Undeterred, the campaigners launched a judicial review. To defend itself, the council spent an estimated £70,000 on a team of lawyers led by Christopher Katakowski QC, a London-based barrister, said to be one of the leading planning specialists in the country. Notably, he is also an advisor to the government and a key architect of the its controversial new planning reforms.

But the council’s efforts were fruitless. According to Trees Not Cars, yesterday’s ruling was the first time that a community group had beat the council in a legal challenge over planning decisions. The Council’s defeat means they are now liable to the legal costs of the Trees Not Cars campaign as well, taking total public money spent by the council to fight a residents’ campaign group to over £100,000.

An Entrenched Problem

The fight over the future of the Central Retail Park is just one in a whole range of battles over planning and development that have defined Manchester in recent years. Many controversial proposals have attracted opposition from residents, campaigners, and ward councillors, but have ultimately approved by the planning committee.

Examples include the ‘Shudehill Shard’, a 17-storey apartment block in the Northern Quarter, approved in 2019; the Church Inn development, a 62-unit purpose-build student accommodation (PBSA) block on the site of one of the last remaining pubs in Hulme, approved in 2020; and, perhaps most controversially, plans for three co-living sites in Deansgate with well over 2000 beds in total. Despite a vigorous campaign, spearheaded by Greater Manchester Housing Action and ward councillors, and an initial rejection in September 2020, these proposals were brought back to the planning committee in October and went through.

Yesterday’s judgment will provide a much-needed boost to residents currently fighting further controversial proposals, both PBSA developments: the ‘Block the Block’ campaign against a 13-storey student block on the site of another old pub in Hulme, and the fight against ‘the Tombstone’, a 55-storey block at Mackintosh Village, just off the Oxford Road running south of the city centre. That last proposal has been criticised as a ‘botched’ application with questions raised in particular over the information provided to the planning committee by council officers concerning the building’s environmental sustainability.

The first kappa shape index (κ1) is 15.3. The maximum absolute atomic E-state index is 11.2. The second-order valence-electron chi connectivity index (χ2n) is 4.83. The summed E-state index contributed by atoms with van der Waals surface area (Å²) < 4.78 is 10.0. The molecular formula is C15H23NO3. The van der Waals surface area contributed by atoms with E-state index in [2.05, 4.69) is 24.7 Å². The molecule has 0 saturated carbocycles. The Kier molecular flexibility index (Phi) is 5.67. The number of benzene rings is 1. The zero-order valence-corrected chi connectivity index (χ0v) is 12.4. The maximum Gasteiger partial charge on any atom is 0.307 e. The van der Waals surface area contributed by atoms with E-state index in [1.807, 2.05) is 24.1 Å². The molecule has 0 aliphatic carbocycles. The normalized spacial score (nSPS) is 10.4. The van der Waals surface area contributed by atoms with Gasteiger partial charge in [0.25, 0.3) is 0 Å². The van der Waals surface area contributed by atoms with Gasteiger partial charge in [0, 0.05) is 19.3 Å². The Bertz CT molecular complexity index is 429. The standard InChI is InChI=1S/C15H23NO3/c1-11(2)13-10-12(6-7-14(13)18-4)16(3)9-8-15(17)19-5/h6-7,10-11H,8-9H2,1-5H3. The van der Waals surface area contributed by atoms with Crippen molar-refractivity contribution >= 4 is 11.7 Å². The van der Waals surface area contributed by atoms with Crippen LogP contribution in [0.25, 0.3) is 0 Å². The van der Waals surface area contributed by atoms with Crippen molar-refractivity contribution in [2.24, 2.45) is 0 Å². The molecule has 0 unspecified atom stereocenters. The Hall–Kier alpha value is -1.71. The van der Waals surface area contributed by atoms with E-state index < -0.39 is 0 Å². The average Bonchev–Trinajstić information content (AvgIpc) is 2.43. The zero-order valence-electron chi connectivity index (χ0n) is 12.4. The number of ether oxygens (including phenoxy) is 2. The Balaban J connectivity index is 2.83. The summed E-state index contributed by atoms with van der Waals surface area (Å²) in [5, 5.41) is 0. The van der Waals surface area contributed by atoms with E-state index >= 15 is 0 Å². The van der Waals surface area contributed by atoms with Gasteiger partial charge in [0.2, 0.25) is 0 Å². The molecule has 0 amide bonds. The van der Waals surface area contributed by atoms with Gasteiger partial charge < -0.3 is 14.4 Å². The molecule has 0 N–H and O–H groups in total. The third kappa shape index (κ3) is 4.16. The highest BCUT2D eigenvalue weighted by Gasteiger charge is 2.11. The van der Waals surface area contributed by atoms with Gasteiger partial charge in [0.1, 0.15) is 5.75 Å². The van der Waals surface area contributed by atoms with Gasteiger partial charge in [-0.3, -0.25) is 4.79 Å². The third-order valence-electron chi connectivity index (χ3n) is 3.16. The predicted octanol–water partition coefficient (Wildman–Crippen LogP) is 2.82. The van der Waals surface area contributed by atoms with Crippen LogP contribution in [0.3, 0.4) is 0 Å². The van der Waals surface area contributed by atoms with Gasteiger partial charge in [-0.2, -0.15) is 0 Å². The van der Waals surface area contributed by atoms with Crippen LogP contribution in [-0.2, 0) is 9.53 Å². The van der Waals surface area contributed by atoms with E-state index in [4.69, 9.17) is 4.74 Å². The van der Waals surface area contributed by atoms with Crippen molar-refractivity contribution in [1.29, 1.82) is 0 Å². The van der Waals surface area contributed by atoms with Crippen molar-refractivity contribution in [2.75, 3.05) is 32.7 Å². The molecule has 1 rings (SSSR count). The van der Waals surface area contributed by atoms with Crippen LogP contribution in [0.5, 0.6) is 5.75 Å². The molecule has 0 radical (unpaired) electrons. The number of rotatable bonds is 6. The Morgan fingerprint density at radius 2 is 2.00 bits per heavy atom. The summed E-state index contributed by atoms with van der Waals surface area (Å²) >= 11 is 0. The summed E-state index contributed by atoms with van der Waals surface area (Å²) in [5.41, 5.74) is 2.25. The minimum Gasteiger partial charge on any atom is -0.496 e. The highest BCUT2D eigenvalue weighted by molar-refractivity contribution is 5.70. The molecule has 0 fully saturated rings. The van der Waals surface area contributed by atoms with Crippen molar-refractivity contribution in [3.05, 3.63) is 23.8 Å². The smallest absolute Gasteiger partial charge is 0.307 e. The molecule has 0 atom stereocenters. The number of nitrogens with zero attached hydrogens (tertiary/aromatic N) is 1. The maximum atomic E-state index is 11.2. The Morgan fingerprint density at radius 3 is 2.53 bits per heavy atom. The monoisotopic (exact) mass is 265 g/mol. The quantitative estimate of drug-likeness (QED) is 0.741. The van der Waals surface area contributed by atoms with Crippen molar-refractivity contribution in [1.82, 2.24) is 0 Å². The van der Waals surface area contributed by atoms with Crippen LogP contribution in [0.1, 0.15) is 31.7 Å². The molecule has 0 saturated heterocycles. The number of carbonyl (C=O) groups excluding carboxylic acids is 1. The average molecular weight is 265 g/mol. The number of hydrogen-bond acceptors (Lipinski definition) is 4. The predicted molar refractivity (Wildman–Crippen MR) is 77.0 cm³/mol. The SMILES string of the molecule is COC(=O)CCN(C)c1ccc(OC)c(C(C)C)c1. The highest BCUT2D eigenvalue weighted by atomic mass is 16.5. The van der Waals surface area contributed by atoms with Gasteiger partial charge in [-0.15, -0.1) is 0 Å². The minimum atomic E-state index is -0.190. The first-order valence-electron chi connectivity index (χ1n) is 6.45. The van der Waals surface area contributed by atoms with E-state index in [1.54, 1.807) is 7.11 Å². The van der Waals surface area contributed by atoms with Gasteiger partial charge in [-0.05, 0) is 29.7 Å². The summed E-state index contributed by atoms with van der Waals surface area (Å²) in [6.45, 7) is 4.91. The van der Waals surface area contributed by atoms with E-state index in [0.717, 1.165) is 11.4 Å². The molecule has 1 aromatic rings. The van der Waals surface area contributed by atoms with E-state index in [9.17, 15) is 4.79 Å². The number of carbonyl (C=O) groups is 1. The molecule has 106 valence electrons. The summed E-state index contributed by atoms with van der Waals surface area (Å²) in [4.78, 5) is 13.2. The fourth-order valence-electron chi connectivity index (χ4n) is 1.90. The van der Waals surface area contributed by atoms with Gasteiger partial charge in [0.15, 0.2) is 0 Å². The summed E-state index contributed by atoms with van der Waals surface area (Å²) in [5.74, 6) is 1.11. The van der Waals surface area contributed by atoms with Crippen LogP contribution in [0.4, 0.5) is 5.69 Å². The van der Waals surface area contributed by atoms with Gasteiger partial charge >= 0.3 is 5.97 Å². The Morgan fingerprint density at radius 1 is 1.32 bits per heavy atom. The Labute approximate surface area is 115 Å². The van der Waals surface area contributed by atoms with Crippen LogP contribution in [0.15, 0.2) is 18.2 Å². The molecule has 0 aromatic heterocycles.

But the fallout from this judgement could well be wider than battles over new controversial developments. Consider again the judgement’s findings — that the planning officers ‘materially misled the [committee] members on a matter bearing upon their decision.’ This calls into question the entire planning process in the city.

Jon Silver, an academic at the University of Sheffield and prominent campaigner in the city over housing and development, has called for an independent investigation into the planning process.

‘Evidence that emerged from the court process opens up questions about whether the planning process in Manchester is fit for purpose,’ Silver says. ‘We now urgently need an enquiry into these concerns about undue influence from senior councillors, ignoring important evidence and misleading the committee. We need to move to an open and democratic planning system that puts the needs of the many over those of the few.’

Gemma Cameron, organiser for Trees Not Cars, has gone further, calling on Sir Richard Leese to resign. ‘After a quarter of a century, we need a fresh, new council leader in touch with the people of Manchester. Someone who fosters a new culture in Town Hall where residents are considered allies, not enemies. Someone to fight our climate emergency and solve our housing crisis, making Manchester an affordable green city for all.’

Leese’s Council has consistently been at the cutting edge of neoliberal urban policy in Britain over the last 30 years, but the property-led growth model that he has driven may finally be reaching its political and practical limits. Residents in the city centre are now vocally demanding more public space and affordable housing — yet they find themselves running up against the powerful developer lobby, who need the space for speculative investments. With the rise of alternative forms of local government such as the ‘Preston’ and ‘Salford’ models, the question of how much longer Leese can hang on looms large.

Reflecting on his work on Manchester’s ‘New Ruins’ ten years on, Owen Hatherley wrote last year on the seeming immovability of the political cabal that has run Manchester since the 1990s — ‘they appear to think they are untouchable.’ Perhaps, as the movement against ‘Manctopia’ gathers pace, they may finally be dislodged.